This week's “Check It Out - Check It Off” is all about making your 2009 healthier. Being in good shape can be a time and money-saver. Look over these ideas and consult your physician. Our contributors:
John Sensenbrenner has been a private practice physician for 21 years in Charlotte.
John Powderly has been a practicing oncologist since 2002, and a physician since 1995. He is founder of Carolina BioOncology Institute, Cancer Therapy and Research Center in Huntersville.
Brad Bills has been a family dentist 12 years. His practice – Caldwell, Bills, & Petrilli – is located at the Arboretum in Charlotte.
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Brian Boyle, physical therapist, is an owner of Gaston Rehab Associates and works with both businesses and individuals.
Wake up/get down
Your activity in the first five minutes of the day can improve the first few hours of the day. Burn out the sugar – glycogen – in your system and you can improve your metabolism for several hours. Glycogen is an energy reserve in the body that can be a “kick start” for our organs as it is made available from, mainly, the liver.
ACTION 1: Each day, roll out of bed and do “burn-out push-ups,” or push-ups until tired. Then, roll over and do 30 crunches, then another set of push-ups. It's especially good for the upper body.
ACTION 2: For the lower body, strategically use the stairs. Climb three flights three times a day, but take the elevator going down. You lift yourself up and get good exercise, but your joints pound when going down stairs. Also, three flights isn't enough to pit you out for work. Sensenbrenner
Screen for spots
Melanoma (skin cancer) is the only cancer where we predict survival based on fractions of millimeters growth of the tumor. The Carolinas' have a high incidence of melanoma and it is on the rise. Melanoma's first symptom may be a change in the size, shape, or color of a mole, or a new mole. More than 50,000 people a year are diagnosed with melanoma.
ACTION 3: Buy several tubes of SPF 50 sun block and put the containers where you will see them and use them – the garage, mud room, golf bag, locker. Do a self-check for spots. See melanoma.com for ways to check. A self-check doesn't replace a visit to a physician, but it's a quick start for prevention. Powderly
See the light
But sunlight is needed. Sensenbrenner says he is talking to more people about vitamin D these days. People may take an oral supplement of D, but don't know that sunlight converts it for our bodies. Sensenbrenner notes that people ride in a UV protected car, park in a deck, walk to work in an overstreet mall and sit in a UV protected office, often avoiding any real sunlight. Even make-up often has UV protection.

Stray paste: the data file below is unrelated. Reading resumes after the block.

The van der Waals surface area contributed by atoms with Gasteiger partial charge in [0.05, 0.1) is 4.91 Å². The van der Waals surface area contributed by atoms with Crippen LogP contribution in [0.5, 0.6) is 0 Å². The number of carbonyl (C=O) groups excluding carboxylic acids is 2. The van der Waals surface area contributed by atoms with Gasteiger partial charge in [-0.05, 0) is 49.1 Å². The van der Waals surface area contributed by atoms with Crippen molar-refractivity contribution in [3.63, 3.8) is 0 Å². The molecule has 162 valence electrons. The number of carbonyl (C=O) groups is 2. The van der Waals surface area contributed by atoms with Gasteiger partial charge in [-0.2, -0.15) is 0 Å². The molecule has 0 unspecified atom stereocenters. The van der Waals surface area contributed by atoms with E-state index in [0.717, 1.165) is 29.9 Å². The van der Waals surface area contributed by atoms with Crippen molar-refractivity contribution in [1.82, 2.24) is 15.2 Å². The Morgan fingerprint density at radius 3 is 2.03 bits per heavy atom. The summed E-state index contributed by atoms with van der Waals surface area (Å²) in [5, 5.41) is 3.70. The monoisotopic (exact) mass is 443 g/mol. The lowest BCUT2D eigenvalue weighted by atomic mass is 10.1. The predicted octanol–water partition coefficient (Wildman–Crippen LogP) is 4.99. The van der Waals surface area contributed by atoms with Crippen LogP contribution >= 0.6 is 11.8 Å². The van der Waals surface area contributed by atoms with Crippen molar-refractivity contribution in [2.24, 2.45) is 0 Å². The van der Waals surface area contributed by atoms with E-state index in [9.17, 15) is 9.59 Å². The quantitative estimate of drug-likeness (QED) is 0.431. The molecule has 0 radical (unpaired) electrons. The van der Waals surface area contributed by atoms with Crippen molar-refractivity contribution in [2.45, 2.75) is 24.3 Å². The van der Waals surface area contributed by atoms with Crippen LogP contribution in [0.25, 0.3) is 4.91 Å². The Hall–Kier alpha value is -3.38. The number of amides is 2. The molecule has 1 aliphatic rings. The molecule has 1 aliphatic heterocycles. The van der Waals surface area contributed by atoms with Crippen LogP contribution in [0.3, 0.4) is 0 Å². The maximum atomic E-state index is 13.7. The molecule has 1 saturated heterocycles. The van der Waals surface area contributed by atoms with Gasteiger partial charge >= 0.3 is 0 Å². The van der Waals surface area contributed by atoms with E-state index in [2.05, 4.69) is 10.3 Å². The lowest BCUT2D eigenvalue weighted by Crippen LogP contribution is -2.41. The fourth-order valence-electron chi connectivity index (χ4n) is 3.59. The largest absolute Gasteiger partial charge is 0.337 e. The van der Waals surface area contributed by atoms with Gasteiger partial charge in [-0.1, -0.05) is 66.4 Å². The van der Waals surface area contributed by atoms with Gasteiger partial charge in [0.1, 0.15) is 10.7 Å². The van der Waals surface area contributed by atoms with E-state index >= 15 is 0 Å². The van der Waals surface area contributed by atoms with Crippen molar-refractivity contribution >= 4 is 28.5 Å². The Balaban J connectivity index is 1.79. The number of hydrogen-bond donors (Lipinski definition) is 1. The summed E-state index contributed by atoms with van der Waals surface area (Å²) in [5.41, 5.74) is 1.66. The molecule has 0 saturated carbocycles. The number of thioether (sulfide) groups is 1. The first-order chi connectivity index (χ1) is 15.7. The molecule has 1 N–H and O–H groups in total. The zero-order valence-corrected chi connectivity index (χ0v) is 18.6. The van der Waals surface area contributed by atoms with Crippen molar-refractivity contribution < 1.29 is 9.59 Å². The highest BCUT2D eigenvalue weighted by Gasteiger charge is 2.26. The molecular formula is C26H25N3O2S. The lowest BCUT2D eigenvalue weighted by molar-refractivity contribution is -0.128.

ACTION 4: Get 10 minutes of unprotected sunlight twice a week to convert vitamin D from your milk, cheese and other food sources or supplements. Sensenbrenner
Improve oral health
Studies increasingly show the correlation between oral health and overall physical health. Bacteria can take hold in the mouth and spread to the circulatory system and possibly affect the immune system. Good oral health can protect the rest of the body (and save money on repairs to teeth and gums). The tools – a soft bristled toothbrush (hard bristles aren't needed to remove plaque and can irritate gums or harm tooth enamel), dental floss (floss is cheap and effective) and an antiseptic mouthwash.
ACTION 5: Make a 2009 oral health kit: Buy 4 toothbrushes, floss and a germ-fighting mouthwash. Label the toothbrushes for the first day of January, April, July and October. Put a Post-it note on your mirror to floss daily.
ACTION 6: Visit your dentist every six months. Ask for a lesson in flossing and ask if there's evidence you are grinding your teeth. Bills
Think posture and ergonomics
As people increasingly use computers for work and personal use, our bodies are at rest more from the neck down. Long hours, fatigued posture, and poor ergonomics at the workstation can all be detrimental. The results can be pain in the neck, shoulder, low back, wrist and hand. Increased inactivity can also easily lead to weight gain, which correlates to heart and joint health problems.
ACTION 7: Do a home and office ergonomic assessment, and work on your posture. Gaston Rehab Associates has an assessment at www.GastonRehabAssociates.com, so does SafeComputingTips.com. Boyle
Create a family health tree
Patients who know their families' medical history can arm a doctor with information to help a diagnosis or preventive care. Sometimes it's “nature” and sometimes it's “nurture” that affects health. Some cancers can be hereditary, such as breast, ovarian, colon and melanoma. Genetic blood tests are now available to family members at high risk. Help your doctor help you.
ACTION 8: Talk to your parents and grandparents about their health issues. Pay particular attention to issues such as cancer, blood pressure, dementia, depression, heart disease and addictions. Write it down. Powderly
You knew this would be on the list. Smoke affects smokers and nonsmokers. In the U.S., 35 percent of children live in homes where residents or visitors regularly smoke (Archives of Pediatric Medicine). From 50 to 75 percent of U.S. children have detectable levels of cotinine in the blood, a product of nicotine. A California EPA study says secondhand smoke is responsible for up to 300,000 lower respiratory tract infections in children under 18 months. Bottom line – secondhand smoke can cause poorer health and more doctor visits for children.
ACTION 9: Stop smoking. Check out www.cdc.gov/tobacco for resources about how to quit tobacco use. Sensenbrenner, Powderly